Thursday, June 7, 2007

Jason goes to Holehead--day 6

It just keeps on going. And so do I. Reviews below, but let me just say to my local SF bay area readers that if you can only make one night of Holehead, tomorrow (Friday, June 8) is a good one. I can't vouch for "Bad Bugs Bunny" (I won't see it until Sunday, but I expect it to be good), but "Special", "The Living and the Dead", and "Hazard" have been three of my favorites (and three of the least typical Holehead movies). Check 'em out ("Special" is reviewed at the bottom of this post).

Anyway, last night was 3 shows, starting with the Animation Program #1. This was supposed to be the kids-friendly program.
"Loom"--It weaves the fabric of life. Death is an old woman with scissors.
"Way"--The metaphorical spiritual journey of a young woman. A fascinating blend of evolving animation styles, but the snarling monster genitalia made me wonder if this was really supposed to be the kid-friendly program.
"Snail"--In Impressionist style, a story of a runner in the woods and the snail he meets.
"Box Cartoon"--Line drawing train of free-associations boxes.
"Yoga Noga Reyoga; The Enlightenment Competition"--Computer animated story of two monks trying to out-meditate each other.
"When I Grow Up"--A funny mix of styles by several artists, set to interviews of kids talking about what they want to be and adults talking about what they've become. Like "Fraught" in Animation Program #2, it's an example of animated documentary.
"Family Freud"--A boy and his mommy, his daddy and his castrating scissors.
"Los ABC"--A tribute to the needless death in war, by the guys who did "Deadtime Stories" in Animation Program #2.
"The Lost Bag"--A french stop-motion fable of money, religion, and honor.

And then the Holehead part of the night started, with another British horror-comedy, "Small Town Folk". A group of inbred hillbillies in Beesley Manor in the (literally) off-the-map village of Grockleton attack and kill any strangers (who they call "Grockles") who come to town. Along come a nerd who's into photography and wearing his helmet, a bully and his two girlfriends, and a young married couple. Add into the mix that the wife of the young married couple is pregnant--which gives the possibility of kidnapping a Beesley heir--and let the kill-arity ensue. Shot on the cheap on video and mostly in front of green screens, it creates a weird, other-world feel. Overall, I give them high marks for the idea, but middle to low marks for the execution. The townsfolk range from kinda scary to just ridiculous, and the trespassers didn't die at a fast enough rate. And the green screen is an odd match for the otherwise very cheap looking video. Of all the movies I've seen at the festival so far, this is most deserving of a remake. It has a good idea, and if you gave it money enough to make it look good and a little writing/direction to tighten it up and decide whether it wants to be scary or funny (I'd go funny, it's 70% there already) and it could be great. Oh, and it was also cool to see the opening and closing cameo by Warwick Davis ("Leprechaun", "Willow", and "Skinned Deep" from Holehead a few years back)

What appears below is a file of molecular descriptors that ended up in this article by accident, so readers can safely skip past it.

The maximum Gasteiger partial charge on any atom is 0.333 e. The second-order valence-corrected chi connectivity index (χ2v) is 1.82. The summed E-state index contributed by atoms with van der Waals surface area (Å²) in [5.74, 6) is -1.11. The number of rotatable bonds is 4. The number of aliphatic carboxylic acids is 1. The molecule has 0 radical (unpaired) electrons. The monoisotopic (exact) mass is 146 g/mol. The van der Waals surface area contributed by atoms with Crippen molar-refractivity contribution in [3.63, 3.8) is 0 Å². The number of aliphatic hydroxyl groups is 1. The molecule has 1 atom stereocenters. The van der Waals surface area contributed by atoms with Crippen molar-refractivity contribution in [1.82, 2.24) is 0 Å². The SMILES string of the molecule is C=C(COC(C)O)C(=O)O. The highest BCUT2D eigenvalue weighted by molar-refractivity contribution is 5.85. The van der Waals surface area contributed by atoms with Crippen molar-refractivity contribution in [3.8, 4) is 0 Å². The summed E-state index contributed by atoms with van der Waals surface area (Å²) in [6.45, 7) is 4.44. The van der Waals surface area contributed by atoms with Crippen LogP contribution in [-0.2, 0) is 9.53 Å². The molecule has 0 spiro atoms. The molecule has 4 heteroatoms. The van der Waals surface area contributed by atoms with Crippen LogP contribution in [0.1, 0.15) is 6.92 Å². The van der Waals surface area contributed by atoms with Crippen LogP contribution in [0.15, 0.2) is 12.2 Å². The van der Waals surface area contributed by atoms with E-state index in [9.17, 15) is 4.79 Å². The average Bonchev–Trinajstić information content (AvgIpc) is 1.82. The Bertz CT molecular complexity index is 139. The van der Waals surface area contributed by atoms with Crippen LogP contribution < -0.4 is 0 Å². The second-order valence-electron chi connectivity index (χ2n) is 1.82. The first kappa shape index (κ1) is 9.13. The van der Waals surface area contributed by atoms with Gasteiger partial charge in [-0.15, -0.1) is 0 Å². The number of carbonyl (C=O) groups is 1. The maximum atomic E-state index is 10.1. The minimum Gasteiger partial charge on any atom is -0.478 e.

And the third movie of the night was "Special" (that was its title and a good description for it). But first there was "Grace", which was amazing (ha!). An eight months pregnant woman decides to deliver her baby naturally, over the objections of her husband (Brian Austin Green) who's driving her (rather recklessly) to the hospital for an ultrasound. When he gets into an accident (which leaves Brian Austin Green dead with a pen in his neck and his eye hanging out) her baby dies, but she decides to deliver it anyway.

By the way, pregnant women have become a little mini-theme in the festival (and bunnies are back, too. Drug use, both illicit and prescription, is also a major theme).

As for "Special", Michael Rapaport is perfect as an ordinary Joe who volunteers for a trial of a new experimental anti-anxiety drug, Specioprin Hydrochloride (brand name, Special). He's also a big fan of superhero comics. He hangs out with his best friends, stoner brothers who own a comic book store. So when the drug starts giving him superpowers--flying, walking through walls, telepathy...or maybe it just gives him hallucinations that he has super powers. Yeah, actually it's pretty definitely the latter, but it's really clever how he keeps the conceit. When the doctor running the trial tells him flat out that he's having an adverse psychological reaction, he hallucinates that the doctor is speaking to him telepathically, telling him the room is bugged, and he should keep taking the pills until his powers are permanent. When the businessmen running the trial show up to convince him to quietly quit (and for god's sake, stop running around tackling people while wearing their logo on his back), he makes them his evil arch-nemeses who are planning to use the drug to create an army of psycho-zombies (or something like that). But here's what I really love about it--he really, really is a superhero. The "suits" really are (or become) villains, and he really does have what makes all superheroes great--the will to never give up (and really, the drug gave him that, so it is the story of a drug turning him into a superhero). Blow them up, drop an atom bomb on them, hit them with an entire freakin' planet, and a superhero still won't stop fighting.

"Special" plays again Friday night, June 8 at 7:15.

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